Am having a glorious time. The weather has been good to-day & Sunday. A bit patchy otherwise getting quite brown. Have been to some shows, played tennis, been to Hampden Park & to-day went to Beachy Head. It was glorious up there. Took some snaps, hope they’re alright.

As such it is not a particularly remarkable or outstanding postcard, but it finds a place in my collection because it reminds me of the handful of times that I have walked across the top of the cliffs.

Copyright © 2011 John Gasson.

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Something Sussex: The Seven Sisters from Seaford Head

4 Nov

This view was taken by me on the 21st June 2010, the row of cliffs in the distance are the Seven Sisters and the path leads down from Seaford Head to Hope Gap, where a set of steps allow access to the shoreline.

This photo has been my desktop wallpaper since the day it was taken, but I think it is probably time I changed it now. Summer has well and truly passed and it is probably time to find something more seasonal (and I don’t mean dancing snowmen and bouncing Christmas puddings) to act as my wallpaper.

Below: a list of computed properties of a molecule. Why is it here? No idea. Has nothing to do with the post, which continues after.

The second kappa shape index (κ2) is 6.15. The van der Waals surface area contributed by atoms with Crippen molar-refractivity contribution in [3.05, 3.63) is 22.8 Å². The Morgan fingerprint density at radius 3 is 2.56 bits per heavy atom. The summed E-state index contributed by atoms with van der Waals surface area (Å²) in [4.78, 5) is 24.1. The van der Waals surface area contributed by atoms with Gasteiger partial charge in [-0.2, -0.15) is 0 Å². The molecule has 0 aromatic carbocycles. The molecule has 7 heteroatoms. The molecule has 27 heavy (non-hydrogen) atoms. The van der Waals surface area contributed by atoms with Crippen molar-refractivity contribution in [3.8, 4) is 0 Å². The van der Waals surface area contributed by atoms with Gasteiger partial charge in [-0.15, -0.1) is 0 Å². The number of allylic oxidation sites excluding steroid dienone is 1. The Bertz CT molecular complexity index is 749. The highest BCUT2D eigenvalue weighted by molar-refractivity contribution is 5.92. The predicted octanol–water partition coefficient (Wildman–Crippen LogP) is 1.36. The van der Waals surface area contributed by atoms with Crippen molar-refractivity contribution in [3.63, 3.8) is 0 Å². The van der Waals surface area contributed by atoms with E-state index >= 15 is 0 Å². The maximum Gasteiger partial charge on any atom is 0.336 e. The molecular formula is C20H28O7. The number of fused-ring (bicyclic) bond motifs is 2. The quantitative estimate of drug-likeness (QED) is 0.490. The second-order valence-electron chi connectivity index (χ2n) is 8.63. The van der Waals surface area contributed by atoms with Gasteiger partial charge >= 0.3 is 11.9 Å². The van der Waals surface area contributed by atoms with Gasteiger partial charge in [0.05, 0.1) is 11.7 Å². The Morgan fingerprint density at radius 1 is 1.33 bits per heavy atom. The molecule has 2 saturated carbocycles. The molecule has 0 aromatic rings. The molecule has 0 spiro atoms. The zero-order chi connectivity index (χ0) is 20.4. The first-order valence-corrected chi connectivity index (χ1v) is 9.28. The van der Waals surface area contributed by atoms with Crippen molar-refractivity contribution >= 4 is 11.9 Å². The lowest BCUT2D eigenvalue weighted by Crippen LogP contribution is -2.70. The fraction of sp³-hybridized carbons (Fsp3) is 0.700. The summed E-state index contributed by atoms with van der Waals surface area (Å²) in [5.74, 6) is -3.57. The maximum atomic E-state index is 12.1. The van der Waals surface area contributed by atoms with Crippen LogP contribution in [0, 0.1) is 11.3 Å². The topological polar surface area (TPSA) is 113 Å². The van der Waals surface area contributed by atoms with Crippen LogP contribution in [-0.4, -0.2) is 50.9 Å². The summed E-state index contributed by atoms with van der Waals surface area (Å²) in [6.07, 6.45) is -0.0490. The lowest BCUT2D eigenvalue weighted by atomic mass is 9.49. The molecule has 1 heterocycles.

This picture embodies so many happy memories for me. Although this wasn’t part of my South Downs Way walk, it is part of the South Downs and the South Downs Way does run across the top of the Seven Sisters. My enduring memories of 2010 will be of my time spent walking the South Downs, making the most of my unemployment.

The walk on 21st June was quite a short walk, probably only four or five miles in distance and only a few hours in the afternoon. The weather started out quite dull, but the sun came out as I started to climb up hill away from the town of Seaford, East Sussex and it was absolutely stunning to see the white chalk cliffs shining brilliantly in the sunshine.

I spent probably an hour or so at the foot of the cliffs, picking my way among the rock pools, searching for unusual stones and looking up in awe at the towering cliffs. It was really interesting to see the cliffs up close (although not getting too close), it was like seeing a cross-section through the hills that I had spent so much time walking upon.